3. Select both the horizontal lines > go to the Format tab > Align > click Distribute Vertically (Make sure the Align to Slide option is selected in the menu)
4. Draw 2 vertical lines on the slide.
5. Select the lines, go to the Format tab > Align > click Distribute Horizontally
That’s it. The image will be divided into 9 equal parts.
So is the Rule of Thirds the Golden Rule?
No, it is not. You need not rigidly follow this in choosing images. If you have very less content to be put on your slides, you can easily forget this rule and choose the image that best compliments your content. For instance, contrast the image composed with the rule of thirds principle versus composed without it.
With the Rule of Thirds
Mentally split the image below into thirds. You’ll agree that the photographer has definitely followed this principle while clicking the sailing boat in the sea. It creates an intimidating effect and perfect contrast between the tiny boat on a journey and the vast sea ahead. The placement at that point also sends the message that the journey would be long and challenging but fulfilling.
Without the Rule of Thirds
Now let’s take a similar image but one which does not follow the rule of thirds. The below one places the boat right in the centre of the frame and creates almost the same effect (less intimidating but more beautiful) as the previous image.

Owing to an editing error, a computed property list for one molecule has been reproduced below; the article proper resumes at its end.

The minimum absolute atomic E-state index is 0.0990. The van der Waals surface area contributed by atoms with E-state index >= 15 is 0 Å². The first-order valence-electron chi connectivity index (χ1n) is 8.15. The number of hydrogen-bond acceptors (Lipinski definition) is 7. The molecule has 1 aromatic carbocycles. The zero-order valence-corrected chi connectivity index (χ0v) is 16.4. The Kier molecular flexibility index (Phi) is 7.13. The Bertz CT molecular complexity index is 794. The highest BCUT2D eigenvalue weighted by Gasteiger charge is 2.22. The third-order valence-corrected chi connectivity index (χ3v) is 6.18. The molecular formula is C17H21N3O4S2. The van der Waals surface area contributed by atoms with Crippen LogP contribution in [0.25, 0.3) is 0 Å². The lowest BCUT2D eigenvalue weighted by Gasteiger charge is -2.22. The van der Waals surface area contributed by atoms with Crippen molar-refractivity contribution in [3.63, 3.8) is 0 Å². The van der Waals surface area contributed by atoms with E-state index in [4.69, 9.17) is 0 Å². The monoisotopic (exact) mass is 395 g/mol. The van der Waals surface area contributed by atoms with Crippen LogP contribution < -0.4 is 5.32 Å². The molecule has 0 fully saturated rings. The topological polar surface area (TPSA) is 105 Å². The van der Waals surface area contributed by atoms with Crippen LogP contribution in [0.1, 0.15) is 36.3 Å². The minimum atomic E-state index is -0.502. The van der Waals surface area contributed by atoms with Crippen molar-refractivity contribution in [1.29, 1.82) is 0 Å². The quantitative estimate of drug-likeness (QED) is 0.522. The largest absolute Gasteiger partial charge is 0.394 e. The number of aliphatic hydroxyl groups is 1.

There is plenty of negative space in this image too. So, that brings us to the question:
Is the Rule of Thirds Principle Overrated?
It depends on how comfortable you are with designing. If you are a beginner, the rule of thirds is very valuable. It can help you create a balanced slide with image and text complimenting each other. If you are an expert at design, you can easily break the rules and pick photos that suit best to your slide and not worry if it follows the rule of thirds or not.
Breaking the rules:
Breaking the rules are easy if you have very less content on your slide. You can choose any image you like and place the text easily without making slide look left-heavy or right-heavy. If the text is unreadable owing to a busy image, then you can follow these 11 Hacks To Make Text Over Images More Readable. Here’s a slide with beautiful image- the famous Wall-E robot right in the centre of the frame.
Centre Frame Beats the Rule of Thirds in Certain Situations
Want to talk about perfect balance in your presentation? Or are you reflecting on a conundrum where you are 50:50 divided between two choices? Choose an image that has subject right there in the centre frame.
Centre Frame is Often More Dramatic
Want your image to be the centre of attention? Then keep it centre, simple. But make sure not to dump tons of text and then complain people are dozing off in your presentation.
To Follow or Not to Follow the Rule of Thirds?
We say follow. After going through hundreds of presentations (all messed up due to busy images and text clutter), we recommend that you choose photos that have lots of white space. The Rule of Thirds will, in 99% of cases, solve that problem for you.
Now that you know this principle, you will be looking at images on stockphoto websites a bit differently than you used to do earlier. You can now easily spot the photos that have been composed with this rule and those which have not (check out a quick assessment of the same below):
So, what do you think about this rule? Yay or nay? Tell us in the comments below and don’t forget to: